"All time is an arch," said Rowena, "through which shines an untraveled world: the truth. See it, my gentles, and do not despair!"
      Images of a black and lonely island appeared.
      Here was a desolate place. Rocks lay everywhere, as if, in a rage, the gods had shattered a mountain and left its corpse to lie upon the sea. Yet by ones and twos, aboard rafts, or cast away from good boats passing near, the dregs of the earth found their way to this unpromising land.
      They came to escape, to slip away from sentences of death, or to settle far from honest men. They were brigands, outcasts, and those more vile than names might tell. And all their journeys ended at a single point: the island.
      Years passed and their numbers grew, until finally those upon the island organized, and in organizing drew themselves up into a company and establishment of criminals.
      Then the raids began.
      Cities and towns along the coast gained a new fear, for in the night came sleek boats, and with them a flash of knives beneath the moon.
      As season followed season, the raids grew in intensity and skill, with each thrust of the brigand Horde falling deeper into the mainland. At last the voices of the dying reached as far as the Council. There, no less swiftly, they were followed by a great wailing sent up by the widows of the slain.
      The Council raised a fleet to oppose the Horde, lords joining together in the armor of battle, and their men marching side by side, singing to the boats while flags snapped brightly above the sight. And warriors filled each ship with the noise and stink of war.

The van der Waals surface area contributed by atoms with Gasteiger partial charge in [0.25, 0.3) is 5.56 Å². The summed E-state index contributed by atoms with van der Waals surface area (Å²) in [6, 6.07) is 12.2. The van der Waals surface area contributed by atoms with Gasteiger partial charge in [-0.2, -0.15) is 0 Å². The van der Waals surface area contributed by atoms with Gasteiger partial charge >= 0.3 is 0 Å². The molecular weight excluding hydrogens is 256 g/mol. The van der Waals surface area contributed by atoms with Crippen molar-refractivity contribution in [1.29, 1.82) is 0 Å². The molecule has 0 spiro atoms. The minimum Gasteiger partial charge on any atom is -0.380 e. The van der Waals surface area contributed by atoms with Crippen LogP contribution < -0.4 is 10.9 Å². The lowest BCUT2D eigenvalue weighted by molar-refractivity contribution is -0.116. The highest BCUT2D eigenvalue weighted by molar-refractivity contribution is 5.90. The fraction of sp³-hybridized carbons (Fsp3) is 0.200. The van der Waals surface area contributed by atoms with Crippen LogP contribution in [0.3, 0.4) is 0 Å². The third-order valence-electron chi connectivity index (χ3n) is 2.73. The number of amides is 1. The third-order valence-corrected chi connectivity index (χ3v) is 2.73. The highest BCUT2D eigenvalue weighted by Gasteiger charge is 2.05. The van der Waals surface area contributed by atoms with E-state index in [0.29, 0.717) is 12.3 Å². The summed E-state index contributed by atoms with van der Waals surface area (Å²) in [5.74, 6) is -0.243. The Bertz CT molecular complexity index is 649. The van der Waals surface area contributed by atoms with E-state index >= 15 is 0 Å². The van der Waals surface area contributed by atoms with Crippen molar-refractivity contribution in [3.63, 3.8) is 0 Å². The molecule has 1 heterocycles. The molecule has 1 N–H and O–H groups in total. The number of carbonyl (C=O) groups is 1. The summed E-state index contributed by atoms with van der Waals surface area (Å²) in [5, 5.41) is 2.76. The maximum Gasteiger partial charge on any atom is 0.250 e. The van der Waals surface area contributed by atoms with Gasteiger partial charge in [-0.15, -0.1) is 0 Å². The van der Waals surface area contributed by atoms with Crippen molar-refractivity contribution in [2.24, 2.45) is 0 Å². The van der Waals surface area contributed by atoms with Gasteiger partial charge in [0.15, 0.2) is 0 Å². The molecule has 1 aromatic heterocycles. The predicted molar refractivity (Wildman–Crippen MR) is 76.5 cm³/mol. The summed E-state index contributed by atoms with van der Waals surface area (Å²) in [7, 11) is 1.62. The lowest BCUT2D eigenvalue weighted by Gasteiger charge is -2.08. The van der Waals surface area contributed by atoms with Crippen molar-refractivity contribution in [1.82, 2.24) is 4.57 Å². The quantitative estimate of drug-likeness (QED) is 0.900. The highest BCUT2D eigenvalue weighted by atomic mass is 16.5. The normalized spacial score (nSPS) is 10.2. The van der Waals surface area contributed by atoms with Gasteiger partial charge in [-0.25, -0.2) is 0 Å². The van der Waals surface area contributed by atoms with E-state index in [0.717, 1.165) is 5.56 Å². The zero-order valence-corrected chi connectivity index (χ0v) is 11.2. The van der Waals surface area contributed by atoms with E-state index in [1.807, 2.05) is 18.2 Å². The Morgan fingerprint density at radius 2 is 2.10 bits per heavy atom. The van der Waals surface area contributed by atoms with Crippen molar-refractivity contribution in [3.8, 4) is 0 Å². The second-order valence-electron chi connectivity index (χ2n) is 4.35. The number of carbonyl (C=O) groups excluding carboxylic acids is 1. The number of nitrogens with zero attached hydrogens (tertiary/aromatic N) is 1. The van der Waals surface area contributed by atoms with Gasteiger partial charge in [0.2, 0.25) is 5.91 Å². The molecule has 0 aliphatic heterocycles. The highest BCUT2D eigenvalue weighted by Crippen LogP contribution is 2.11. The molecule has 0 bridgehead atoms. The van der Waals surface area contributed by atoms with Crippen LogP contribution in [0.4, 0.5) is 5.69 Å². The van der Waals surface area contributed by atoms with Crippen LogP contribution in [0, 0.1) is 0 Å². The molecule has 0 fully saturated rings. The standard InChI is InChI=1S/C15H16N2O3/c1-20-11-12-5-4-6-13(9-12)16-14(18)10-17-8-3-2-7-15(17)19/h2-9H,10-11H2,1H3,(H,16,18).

When the appointed day and hour arrived, the Council's fleet set sail.
      (A shudder passed through Rowena as she watched.)
      No man of that fleet crossed blades with the enemy. No captain gave his call to arms. Instead, as they approached the island of the brigands, they saw, through scudding mists, a sight to chill their bones.
      Where only barren rock had been reported, now a vast citadel rose beneath the clouds, while great mountains girded the place like walls laid down by the will of the gods. And before this bastion of stone, stretching out to the sea, lay a labyrinth of intricate design. Here was a maze of traps and dangers sufficient to slow any assault.
      As if at once, a great and despairing groan arose from the men of the lead ship. Soon it was followed by other and more terrible cries as the fleet closed within easy sight.
      From the fleet, but a few survivors returned to tell the Council of their defeat. As they told it, scorn and self-contempt, shame piled on shame, were all too little to describe their plight, for the many ships, the great fleet of the Council, its armies, weapons, and supplies -- all had been destroyed by a fearsome magic in the sea.
      The only enemy fought that day was death, and, for the most part, death had won.
      When next seen, the brigands were an army. They came down upon the mainland in their own squadron of ships, and with them came a leader to drive terror through the hearts of men. Here, for the first time, was Shadow Weaver.
      It had been his magic that sank the fleet, the spells of his hand turning ships to broken toys, and drowning before his island home the Council's entire fleet, and will, and righteous strength.
      Shadow Weaver. They watched his image clarify in the Orb of Knowing.
      If possible, Rowena's gaze grew more brilliant, her eyes becoming wider, and of a deeper blue than they had been before. To those nearest, she seemed to be looking out through eyes of precious stone, their aspect turned hard and immutable in the instant Shadow Weaver appeared.
      Yet Rowena remained in control, and when she came down upon the figure, focusing him as tightly in the orb as might be done, all was as if seen from the eye of a descending hawk.